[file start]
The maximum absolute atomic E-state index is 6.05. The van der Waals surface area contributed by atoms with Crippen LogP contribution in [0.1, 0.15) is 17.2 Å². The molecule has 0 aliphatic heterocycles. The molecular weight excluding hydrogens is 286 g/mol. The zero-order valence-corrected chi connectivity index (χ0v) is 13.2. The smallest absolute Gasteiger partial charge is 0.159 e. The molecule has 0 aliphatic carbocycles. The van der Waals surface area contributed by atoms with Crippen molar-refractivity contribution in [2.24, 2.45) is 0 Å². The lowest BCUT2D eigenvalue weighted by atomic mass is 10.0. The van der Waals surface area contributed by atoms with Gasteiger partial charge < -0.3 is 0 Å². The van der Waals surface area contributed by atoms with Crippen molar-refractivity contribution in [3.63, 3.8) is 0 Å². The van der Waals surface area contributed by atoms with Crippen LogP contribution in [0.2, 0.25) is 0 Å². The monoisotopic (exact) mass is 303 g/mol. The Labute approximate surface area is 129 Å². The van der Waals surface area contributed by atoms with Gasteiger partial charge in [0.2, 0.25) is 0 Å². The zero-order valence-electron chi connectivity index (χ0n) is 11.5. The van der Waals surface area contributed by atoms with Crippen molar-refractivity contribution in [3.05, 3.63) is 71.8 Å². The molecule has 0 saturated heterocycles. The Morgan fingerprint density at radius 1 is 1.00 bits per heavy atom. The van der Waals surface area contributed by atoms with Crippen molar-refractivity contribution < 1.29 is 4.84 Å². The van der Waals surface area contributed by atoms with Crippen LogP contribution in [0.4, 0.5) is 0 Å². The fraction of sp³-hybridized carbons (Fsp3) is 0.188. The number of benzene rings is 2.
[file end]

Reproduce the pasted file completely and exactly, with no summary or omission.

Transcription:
The maximum absolute atomic E-state index is 6.05. The van der Waals surface area contributed by atoms with Crippen LogP contribution in [0.1, 0.15) is 17.2 Å². The molecule has 0 aliphatic heterocycles. The molecular weight excluding hydrogens is 286 g/mol. The zero-order valence-corrected chi connectivity index (χ0v) is 13.2. The smallest absolute Gasteiger partial charge is 0.159 e. The molecule has 0 aliphatic carbocycles. The van der Waals surface area contributed by atoms with Crippen molar-refractivity contribution in [2.24, 2.45) is 0 Å². The lowest BCUT2D eigenvalue weighted by atomic mass is 10.0. The van der Waals surface area contributed by atoms with Gasteiger partial charge < -0.3 is 0 Å². The van der Waals surface area contributed by atoms with Crippen molar-refractivity contribution in [3.63, 3.8) is 0 Å². The van der Waals surface area contributed by atoms with Crippen LogP contribution in [0.2, 0.25) is 0 Å². The monoisotopic (exact) mass is 303 g/mol. The Labute approximate surface area is 129 Å². The van der Waals surface area contributed by atoms with Gasteiger partial charge in [0.2, 0.25) is 0 Å². The zero-order valence-electron chi connectivity index (χ0n) is 11.5. The van der Waals surface area contributed by atoms with Crippen molar-refractivity contribution in [3.05, 3.63) is 71.8 Å². The molecule has 0 saturated heterocycles. The Morgan fingerprint density at radius 1 is 1.00 bits per heavy atom. The van der Waals surface area contributed by atoms with Crippen molar-refractivity contribution < 1.29 is 4.84 Å². The van der Waals surface area contributed by atoms with Crippen LogP contribution in [0.4, 0.5) is 0 Å². The fraction of sp³-hybridized carbons (Fsp3) is 0.188. The number of benzene rings is 2.